DETROIT (Reuters) - The United Auto Workers union shifted its focus to Ford Motor Co on Thursday aimed at reaching a new labor contract with the only U.S. automaker that avoided bankruptcy.
The union began an intense focus on Ford on Thursday morning, a day after the UAW, failing to finalize a deal with Chrysler Group LLC, extended its contract with the Fiat-controlled automaker until October 19.
Ford and the UAW were expected to continue talks into Thursday evening in the first day of discussions with the automaker as the main focus of bargaining. The two sides have been meeting at preliminary levels for almost two months.
Meanwhile, UAW-represented workers began to vote on Thursday on a tentative four-year deal reached late last week with General Motors Co, including meetings at locals in Flint, Michigan, and Bowling Green, Kentucky.
The pace of talks between Ford and the UAW was unclear. Union officials hope to wrap up ratification votes on the GM deal by September 29 and a four-week extension at Chrysler has reduced the urgency for reaching agreements.
Union leaders on Tuesday released highlights touting jobs retained and added, and bonus payments in the proposed GM deal. On Thursday, dissident union group autoworkercaravan.org said the freeze in cost-of-living increases amounted to an annual pay cut over the next four years.
The Detroit labor talks will set wages and benefits for about 112,500 unionized autoworkers and set a benchmark for wages at auto parts suppliers and nonunion plants run by Asian and German automakers.
New four-year contracts for GM and Chrysler workers would be the first since those two companies were bailed out by the Obama administration in 2009. UAW-represented autoworkers have gone without a base pay increase since 2003.
The talks with Ford, playing out at its Dearborn, Michigan, headquarters also known as "the Glass House," will be patterned roughly after the deal that covers 48,500 GM workers, which is expected to be ratified late next week.
The GM contract would keep or create more than 6,000 factory jobs, raise wages for entry-level workers and guarantee all workers bonuses of at least $11,500 over four years.
The uncertainty around the outlook for auto sales in 2012 and the risk of a renewed U.S. recession have made the Detroit automakers reluctant to offer traditional wage increases.
However, Ford's roughly 41,000 UAW-represented workers have retained the right to strike and have the highest expectations for wages and bonuses because of the automaker's performance. Ford has not suffered a UAW strike since 1976.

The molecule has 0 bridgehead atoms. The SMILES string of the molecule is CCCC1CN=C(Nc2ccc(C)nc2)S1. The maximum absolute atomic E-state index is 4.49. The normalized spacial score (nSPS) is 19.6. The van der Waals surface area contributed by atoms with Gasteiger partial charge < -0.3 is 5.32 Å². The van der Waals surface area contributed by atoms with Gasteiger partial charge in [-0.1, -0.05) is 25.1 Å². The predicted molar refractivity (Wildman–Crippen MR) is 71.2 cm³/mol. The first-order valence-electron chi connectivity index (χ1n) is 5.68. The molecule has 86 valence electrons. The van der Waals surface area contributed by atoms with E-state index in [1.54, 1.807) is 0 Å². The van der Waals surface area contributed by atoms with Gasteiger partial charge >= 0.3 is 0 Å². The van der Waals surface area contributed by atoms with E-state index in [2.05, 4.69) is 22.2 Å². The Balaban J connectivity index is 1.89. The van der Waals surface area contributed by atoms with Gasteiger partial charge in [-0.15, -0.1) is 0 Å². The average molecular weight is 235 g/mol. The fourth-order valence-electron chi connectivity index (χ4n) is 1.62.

The talks with Ford also are complicated by an unsettled contract grievance.
The union has said Ford broke a pledge to treat workers equally when it restored raises and 401(k) matches for white-collar workers without making a similar payout to factory workers.
There is also simmering resentment among UAW workers at Ford over Chief Executive Alan Mulally's compensation last year of $26.5 million, which UAW President Bob King called "morally wrong."
The UAW also may seek to have Ford shift work from Mexico to U.S. plants, something it touted in its deal with GM. Ford builds the Fusion mid-sized sedan and Fiesta small car in Mexico. Ford also has an engine plant in Mexico.
The shift to Ford from Chrysler caught analysts and even some UAW officials by surprise as the union strategy had been to close quick deals at GM and Chrysler before turning to Ford.
However, talks with Chrysler became strained last week when the company's CEO, Sergio Marchionne, scolded King for failing to meet a commitment to reach a new contract by the expiration of the former pact on September 14.
In talks this week, Chrysler negotiators had hammered home the message that the GM deal was too rich for Chrysler to match, a person with knowledge of the talks previously said.
In addition, Chrysler pressed the UAW for some assurance that it would not try to push fixed costs higher even after 2015, beyond the scope of the current negotiations, the person said.
(Reporting by Ben Klayman and David Bailey in Detroit; Editing by Maureen Bavdek, Matthew Lewis and Carol Bishopric)